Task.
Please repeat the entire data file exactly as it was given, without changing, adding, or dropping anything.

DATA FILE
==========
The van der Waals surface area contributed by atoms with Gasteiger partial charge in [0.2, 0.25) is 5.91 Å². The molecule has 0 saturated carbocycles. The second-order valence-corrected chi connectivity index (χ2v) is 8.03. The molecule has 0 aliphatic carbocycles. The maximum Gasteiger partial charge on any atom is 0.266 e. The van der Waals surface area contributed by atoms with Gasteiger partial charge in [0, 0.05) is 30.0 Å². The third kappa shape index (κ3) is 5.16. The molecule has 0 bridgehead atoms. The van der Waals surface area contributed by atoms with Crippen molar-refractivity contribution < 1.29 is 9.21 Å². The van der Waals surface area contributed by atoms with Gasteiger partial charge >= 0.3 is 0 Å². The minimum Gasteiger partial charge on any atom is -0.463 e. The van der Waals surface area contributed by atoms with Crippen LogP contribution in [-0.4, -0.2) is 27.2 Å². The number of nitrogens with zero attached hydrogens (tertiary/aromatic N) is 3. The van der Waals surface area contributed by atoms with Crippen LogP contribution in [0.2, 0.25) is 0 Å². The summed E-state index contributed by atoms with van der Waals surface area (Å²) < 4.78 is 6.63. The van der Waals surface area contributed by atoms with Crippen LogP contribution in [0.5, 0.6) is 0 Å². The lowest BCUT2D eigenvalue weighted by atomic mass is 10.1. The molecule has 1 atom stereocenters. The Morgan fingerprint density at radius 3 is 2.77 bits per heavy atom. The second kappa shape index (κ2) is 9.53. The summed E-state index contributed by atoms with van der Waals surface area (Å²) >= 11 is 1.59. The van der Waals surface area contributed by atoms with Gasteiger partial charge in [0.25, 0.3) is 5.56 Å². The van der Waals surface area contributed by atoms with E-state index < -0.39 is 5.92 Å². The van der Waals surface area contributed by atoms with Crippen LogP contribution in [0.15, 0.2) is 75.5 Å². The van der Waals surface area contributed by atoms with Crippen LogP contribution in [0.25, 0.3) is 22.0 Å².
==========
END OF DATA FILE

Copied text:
The van der Waals surface area contributed by atoms with Gasteiger partial charge in [0.2, 0.25) is 5.91 Å². The molecule has 0 saturated carbocycles. The second-order valence-corrected chi connectivity index (χ2v) is 8.03. The molecule has 0 aliphatic carbocycles. The maximum Gasteiger partial charge on any atom is 0.266 e. The van der Waals surface area contributed by atoms with Gasteiger partial charge in [0, 0.05) is 30.0 Å². The third kappa shape index (κ3) is 5.16. The molecule has 0 bridgehead atoms. The van der Waals surface area contributed by atoms with Crippen molar-refractivity contribution < 1.29 is 9.21 Å². The van der Waals surface area contributed by atoms with Gasteiger partial charge >= 0.3 is 0 Å². The minimum Gasteiger partial charge on any atom is -0.463 e. The van der Waals surface area contributed by atoms with Crippen LogP contribution in [-0.4, -0.2) is 27.2 Å². The number of nitrogens with zero attached hydrogens (tertiary/aromatic N) is 3. The van der Waals surface area contributed by atoms with Crippen LogP contribution in [0.2, 0.25) is 0 Å². The summed E-state index contributed by atoms with van der Waals surface area (Å²) < 4.78 is 6.63. The van der Waals surface area contributed by atoms with Crippen LogP contribution in [0.5, 0.6) is 0 Å². The lowest BCUT2D eigenvalue weighted by atomic mass is 10.1. The molecule has 1 atom stereocenters. The Morgan fingerprint density at radius 3 is 2.77 bits per heavy atom. The second kappa shape index (κ2) is 9.53. The summed E-state index contributed by atoms with van der Waals surface area (Å²) >= 11 is 1.59. The van der Waals surface area contributed by atoms with Gasteiger partial charge in [0.25, 0.3) is 5.56 Å². The van der Waals surface area contributed by atoms with E-state index < -0.39 is 5.92 Å². The van der Waals surface area contributed by atoms with Crippen LogP contribution in [0.15, 0.2) is 75.5 Å². The van der Waals surface area contributed by atoms with Crippen LogP contribution in [0.25, 0.3) is 22.0 Å².